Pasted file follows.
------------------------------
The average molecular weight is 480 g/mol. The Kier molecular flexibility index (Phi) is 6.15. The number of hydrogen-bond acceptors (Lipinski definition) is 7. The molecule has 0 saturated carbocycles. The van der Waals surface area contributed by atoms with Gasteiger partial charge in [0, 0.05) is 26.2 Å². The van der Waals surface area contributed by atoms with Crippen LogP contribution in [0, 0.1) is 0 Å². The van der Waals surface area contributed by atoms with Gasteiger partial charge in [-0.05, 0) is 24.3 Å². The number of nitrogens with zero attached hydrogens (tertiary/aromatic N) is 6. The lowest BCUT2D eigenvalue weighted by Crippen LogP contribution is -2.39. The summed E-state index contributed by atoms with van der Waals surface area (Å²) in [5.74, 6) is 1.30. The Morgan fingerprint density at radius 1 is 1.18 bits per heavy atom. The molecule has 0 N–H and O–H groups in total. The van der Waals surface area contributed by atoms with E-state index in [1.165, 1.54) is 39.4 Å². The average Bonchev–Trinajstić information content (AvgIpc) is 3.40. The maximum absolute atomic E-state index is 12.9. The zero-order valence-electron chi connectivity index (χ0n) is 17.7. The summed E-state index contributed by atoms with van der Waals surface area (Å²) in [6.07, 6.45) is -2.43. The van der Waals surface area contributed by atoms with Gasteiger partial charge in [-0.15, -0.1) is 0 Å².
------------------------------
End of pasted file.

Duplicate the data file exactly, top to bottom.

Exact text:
The average molecular weight is 480 g/mol. The Kier molecular flexibility index (Phi) is 6.15. The number of hydrogen-bond acceptors (Lipinski definition) is 7. The molecule has 0 saturated carbocycles. The van der Waals surface area contributed by atoms with Gasteiger partial charge in [0, 0.05) is 26.2 Å². The van der Waals surface area contributed by atoms with Crippen LogP contribution in [0, 0.1) is 0 Å². The van der Waals surface area contributed by atoms with Gasteiger partial charge in [-0.05, 0) is 24.3 Å². The number of nitrogens with zero attached hydrogens (tertiary/aromatic N) is 6. The lowest BCUT2D eigenvalue weighted by Crippen LogP contribution is -2.39. The summed E-state index contributed by atoms with van der Waals surface area (Å²) in [5.74, 6) is 1.30. The Morgan fingerprint density at radius 1 is 1.18 bits per heavy atom. The molecule has 0 N–H and O–H groups in total. The van der Waals surface area contributed by atoms with E-state index in [1.165, 1.54) is 39.4 Å². The average Bonchev–Trinajstić information content (AvgIpc) is 3.40. The maximum absolute atomic E-state index is 12.9. The zero-order valence-electron chi connectivity index (χ0n) is 17.7. The summed E-state index contributed by atoms with van der Waals surface area (Å²) in [6.07, 6.45) is -2.43. The van der Waals surface area contributed by atoms with Gasteiger partial charge in [-0.15, -0.1) is 0 Å².